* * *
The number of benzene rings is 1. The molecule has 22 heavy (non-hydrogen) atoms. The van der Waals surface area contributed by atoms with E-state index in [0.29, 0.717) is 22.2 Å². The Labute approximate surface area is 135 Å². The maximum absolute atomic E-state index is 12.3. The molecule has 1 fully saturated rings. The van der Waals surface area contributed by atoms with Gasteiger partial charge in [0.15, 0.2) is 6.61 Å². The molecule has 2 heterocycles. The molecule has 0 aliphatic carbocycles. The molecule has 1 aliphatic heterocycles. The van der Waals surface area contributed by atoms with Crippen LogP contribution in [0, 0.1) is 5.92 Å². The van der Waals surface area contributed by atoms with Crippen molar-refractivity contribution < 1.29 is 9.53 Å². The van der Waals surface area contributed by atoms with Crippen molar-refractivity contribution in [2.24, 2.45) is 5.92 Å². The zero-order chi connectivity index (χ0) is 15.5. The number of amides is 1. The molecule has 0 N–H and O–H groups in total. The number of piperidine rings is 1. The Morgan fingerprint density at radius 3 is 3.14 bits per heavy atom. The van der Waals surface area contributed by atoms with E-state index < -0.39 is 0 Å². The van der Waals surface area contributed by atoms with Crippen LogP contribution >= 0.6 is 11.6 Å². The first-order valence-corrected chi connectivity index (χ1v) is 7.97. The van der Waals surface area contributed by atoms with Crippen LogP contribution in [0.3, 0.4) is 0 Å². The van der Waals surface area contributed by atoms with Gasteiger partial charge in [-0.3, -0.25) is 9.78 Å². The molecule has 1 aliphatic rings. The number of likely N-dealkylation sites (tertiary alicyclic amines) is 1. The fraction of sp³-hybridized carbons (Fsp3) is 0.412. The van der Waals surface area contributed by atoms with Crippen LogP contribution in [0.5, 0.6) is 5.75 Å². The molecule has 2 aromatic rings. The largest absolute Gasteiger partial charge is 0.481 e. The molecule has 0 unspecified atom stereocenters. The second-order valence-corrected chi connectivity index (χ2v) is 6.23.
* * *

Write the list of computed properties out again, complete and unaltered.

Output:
The number of benzene rings is 1. The molecule has 22 heavy (non-hydrogen) atoms. The van der Waals surface area contributed by atoms with E-state index in [0.29, 0.717) is 22.2 Å². The Labute approximate surface area is 135 Å². The maximum absolute atomic E-state index is 12.3. The molecule has 1 fully saturated rings. The van der Waals surface area contributed by atoms with Gasteiger partial charge in [0.15, 0.2) is 6.61 Å². The molecule has 2 heterocycles. The molecule has 0 aliphatic carbocycles. The molecule has 1 aliphatic heterocycles. The van der Waals surface area contributed by atoms with Crippen LogP contribution in [0, 0.1) is 5.92 Å². The van der Waals surface area contributed by atoms with Crippen molar-refractivity contribution < 1.29 is 9.53 Å². The van der Waals surface area contributed by atoms with Crippen molar-refractivity contribution in [2.24, 2.45) is 5.92 Å². The zero-order chi connectivity index (χ0) is 15.5. The number of amides is 1. The molecule has 0 N–H and O–H groups in total. The number of piperidine rings is 1. The Morgan fingerprint density at radius 3 is 3.14 bits per heavy atom. The van der Waals surface area contributed by atoms with E-state index < -0.39 is 0 Å². The van der Waals surface area contributed by atoms with Crippen LogP contribution >= 0.6 is 11.6 Å². The first-order valence-corrected chi connectivity index (χ1v) is 7.97. The van der Waals surface area contributed by atoms with Crippen LogP contribution in [0.3, 0.4) is 0 Å². The van der Waals surface area contributed by atoms with Gasteiger partial charge in [-0.3, -0.25) is 9.78 Å². The molecule has 1 aliphatic rings. The number of likely N-dealkylation sites (tertiary alicyclic amines) is 1. The fraction of sp³-hybridized carbons (Fsp3) is 0.412. The van der Waals surface area contributed by atoms with Crippen LogP contribution in [0.5, 0.6) is 5.75 Å². The molecule has 2 aromatic rings. The largest absolute Gasteiger partial charge is 0.481 e. The molecule has 0 unspecified atom stereocenters. The second-order valence-corrected chi connectivity index (χ2v) is 6.23.